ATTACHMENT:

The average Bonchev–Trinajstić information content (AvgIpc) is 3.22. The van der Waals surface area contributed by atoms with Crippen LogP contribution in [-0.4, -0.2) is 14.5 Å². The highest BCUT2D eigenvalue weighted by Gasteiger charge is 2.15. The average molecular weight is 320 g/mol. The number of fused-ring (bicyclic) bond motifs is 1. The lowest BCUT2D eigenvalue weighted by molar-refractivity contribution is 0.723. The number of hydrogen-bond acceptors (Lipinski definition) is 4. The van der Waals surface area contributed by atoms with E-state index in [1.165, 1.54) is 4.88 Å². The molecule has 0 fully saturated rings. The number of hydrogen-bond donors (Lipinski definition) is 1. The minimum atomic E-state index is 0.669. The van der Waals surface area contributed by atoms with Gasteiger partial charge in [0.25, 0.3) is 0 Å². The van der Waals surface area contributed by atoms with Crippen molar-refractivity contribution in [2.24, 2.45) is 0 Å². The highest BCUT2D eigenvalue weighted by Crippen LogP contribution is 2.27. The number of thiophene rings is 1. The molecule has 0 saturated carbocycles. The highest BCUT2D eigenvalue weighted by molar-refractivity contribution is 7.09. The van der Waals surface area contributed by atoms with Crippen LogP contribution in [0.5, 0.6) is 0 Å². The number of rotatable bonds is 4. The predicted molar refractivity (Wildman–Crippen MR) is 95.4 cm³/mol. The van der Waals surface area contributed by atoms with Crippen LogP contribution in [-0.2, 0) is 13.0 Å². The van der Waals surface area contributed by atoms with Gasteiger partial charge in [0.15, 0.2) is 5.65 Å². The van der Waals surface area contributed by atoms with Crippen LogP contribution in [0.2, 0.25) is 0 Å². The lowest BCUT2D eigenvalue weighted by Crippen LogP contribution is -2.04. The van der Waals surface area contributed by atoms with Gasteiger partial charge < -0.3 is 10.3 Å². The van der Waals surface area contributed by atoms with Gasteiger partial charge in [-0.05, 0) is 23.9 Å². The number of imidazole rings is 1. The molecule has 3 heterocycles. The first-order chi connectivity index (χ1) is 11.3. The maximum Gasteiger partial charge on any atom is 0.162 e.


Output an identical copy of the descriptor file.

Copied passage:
The average Bonchev–Trinajstić information content (AvgIpc) is 3.22. The van der Waals surface area contributed by atoms with Crippen LogP contribution in [-0.4, -0.2) is 14.5 Å². The highest BCUT2D eigenvalue weighted by Gasteiger charge is 2.15. The average molecular weight is 320 g/mol. The number of fused-ring (bicyclic) bond motifs is 1. The lowest BCUT2D eigenvalue weighted by molar-refractivity contribution is 0.723. The number of hydrogen-bond acceptors (Lipinski definition) is 4. The van der Waals surface area contributed by atoms with E-state index in [1.165, 1.54) is 4.88 Å². The molecule has 0 fully saturated rings. The number of hydrogen-bond donors (Lipinski definition) is 1. The minimum atomic E-state index is 0.669. The van der Waals surface area contributed by atoms with Gasteiger partial charge in [0.25, 0.3) is 0 Å². The van der Waals surface area contributed by atoms with Crippen molar-refractivity contribution in [2.24, 2.45) is 0 Å². The highest BCUT2D eigenvalue weighted by Crippen LogP contribution is 2.27. The number of thiophene rings is 1. The molecule has 0 saturated carbocycles. The highest BCUT2D eigenvalue weighted by molar-refractivity contribution is 7.09. The van der Waals surface area contributed by atoms with Crippen LogP contribution in [0.5, 0.6) is 0 Å². The number of rotatable bonds is 4. The predicted molar refractivity (Wildman–Crippen MR) is 95.4 cm³/mol. The van der Waals surface area contributed by atoms with Crippen LogP contribution in [-0.2, 0) is 13.0 Å². The van der Waals surface area contributed by atoms with Gasteiger partial charge in [0.15, 0.2) is 5.65 Å². The van der Waals surface area contributed by atoms with Crippen LogP contribution in [0.2, 0.25) is 0 Å². The lowest BCUT2D eigenvalue weighted by Crippen LogP contribution is -2.04. The van der Waals surface area contributed by atoms with Gasteiger partial charge < -0.3 is 10.3 Å². The van der Waals surface area contributed by atoms with Gasteiger partial charge in [-0.05, 0) is 23.9 Å². The number of imidazole rings is 1. The molecule has 3 heterocycles. The first-order chi connectivity index (χ1) is 11.3. The maximum Gasteiger partial charge on any atom is 0.162 e.